The effects of Ar inductively coupled plasma (ICP) treatment followed by a 600 °C-1000 °C rapid thermal annealing (RTA) on the n-type 4H-silicon carbide (SiC) Schottky-barrier diodes and n+-implanted ohmic contacts were investigated. The ICP treatment created a 3-nm-thick, sp2-C-rich, and amorphous layer at the SiC surface. The RTA repaired the bombardment-induced damages before metal deposition to avoid current degradation. This ICP + RTA-treated surface strongly pinned the Schottky-barrier height (SBH) at a minimum of 0.88 eV. In theory, the low SBH is beneficial to decrease the specific contact resistance ( ρC). ρCof the ICP + RTA-treated Ti ohmic contacts decreased to lower than 10-5 Ω cm-2 after 400 °C postmetal deposition annealing (PMDA). However, the additional O atoms, fixed in the amorphous layer by RTA, affected the ρCreduction. Fortunately, due to the chemical affinity for O of Ti, the in-diffused Ti could contend for the O atoms against the Si-O bonds during the PMDA. Therefore, the oxidized barricade was decomposed gradually, leading to the lowest ρC, 1.3× 10-6Ω cm-2 , after 600 °C PMDA. The lowest ρCis 25× and 8× lower than that of the Ni silicide and the nontreated Ti contacts, respectively, at the same doping concentration.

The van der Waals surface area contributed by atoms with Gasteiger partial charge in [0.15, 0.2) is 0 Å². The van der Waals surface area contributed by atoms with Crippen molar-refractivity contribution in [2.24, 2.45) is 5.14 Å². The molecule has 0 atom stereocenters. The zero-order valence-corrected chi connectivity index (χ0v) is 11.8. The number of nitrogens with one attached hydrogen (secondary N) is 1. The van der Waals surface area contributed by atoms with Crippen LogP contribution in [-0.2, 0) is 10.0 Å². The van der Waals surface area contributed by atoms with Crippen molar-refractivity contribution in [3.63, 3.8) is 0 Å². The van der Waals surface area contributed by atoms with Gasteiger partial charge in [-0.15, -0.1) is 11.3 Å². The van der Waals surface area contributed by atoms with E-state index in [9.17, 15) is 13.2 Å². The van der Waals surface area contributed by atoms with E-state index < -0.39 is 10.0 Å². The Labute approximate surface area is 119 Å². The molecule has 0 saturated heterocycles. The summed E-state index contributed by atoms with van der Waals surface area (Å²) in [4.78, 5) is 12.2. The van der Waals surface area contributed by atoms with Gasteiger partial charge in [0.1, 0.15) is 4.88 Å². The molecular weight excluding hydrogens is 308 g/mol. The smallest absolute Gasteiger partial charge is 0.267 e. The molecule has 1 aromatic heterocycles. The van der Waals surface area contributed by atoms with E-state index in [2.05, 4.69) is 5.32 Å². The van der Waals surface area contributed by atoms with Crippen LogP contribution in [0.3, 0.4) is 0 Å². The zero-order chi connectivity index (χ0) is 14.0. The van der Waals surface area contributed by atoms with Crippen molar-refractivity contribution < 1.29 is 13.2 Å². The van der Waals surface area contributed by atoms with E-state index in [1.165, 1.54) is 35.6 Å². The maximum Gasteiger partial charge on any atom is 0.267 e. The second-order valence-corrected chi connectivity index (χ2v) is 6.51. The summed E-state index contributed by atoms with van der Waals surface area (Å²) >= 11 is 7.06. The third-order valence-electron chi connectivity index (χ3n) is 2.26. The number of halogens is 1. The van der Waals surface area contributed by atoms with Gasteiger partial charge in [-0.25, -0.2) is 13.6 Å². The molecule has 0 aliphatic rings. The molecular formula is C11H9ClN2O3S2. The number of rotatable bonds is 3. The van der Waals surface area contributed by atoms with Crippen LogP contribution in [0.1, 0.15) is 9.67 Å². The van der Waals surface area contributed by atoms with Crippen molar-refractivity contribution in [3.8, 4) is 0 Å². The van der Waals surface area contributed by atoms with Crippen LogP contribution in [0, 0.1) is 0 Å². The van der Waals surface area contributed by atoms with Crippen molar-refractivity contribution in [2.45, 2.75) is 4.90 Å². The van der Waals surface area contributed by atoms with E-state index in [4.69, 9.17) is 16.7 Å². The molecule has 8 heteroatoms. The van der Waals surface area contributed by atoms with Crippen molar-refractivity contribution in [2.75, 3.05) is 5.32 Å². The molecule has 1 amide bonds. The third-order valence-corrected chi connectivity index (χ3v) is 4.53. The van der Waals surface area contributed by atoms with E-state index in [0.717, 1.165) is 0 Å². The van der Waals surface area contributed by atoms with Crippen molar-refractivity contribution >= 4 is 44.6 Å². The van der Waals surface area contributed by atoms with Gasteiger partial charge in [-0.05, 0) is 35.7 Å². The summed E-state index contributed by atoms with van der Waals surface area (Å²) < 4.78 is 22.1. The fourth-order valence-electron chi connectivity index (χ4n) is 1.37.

- Inductively coupled plasma (ICP) treatment
- ohmic contact
- Schottky-barrier diode (SBD)
- Schottky-barrier height (SBH)
- silicon carbide (SiC)
- specific contact resistance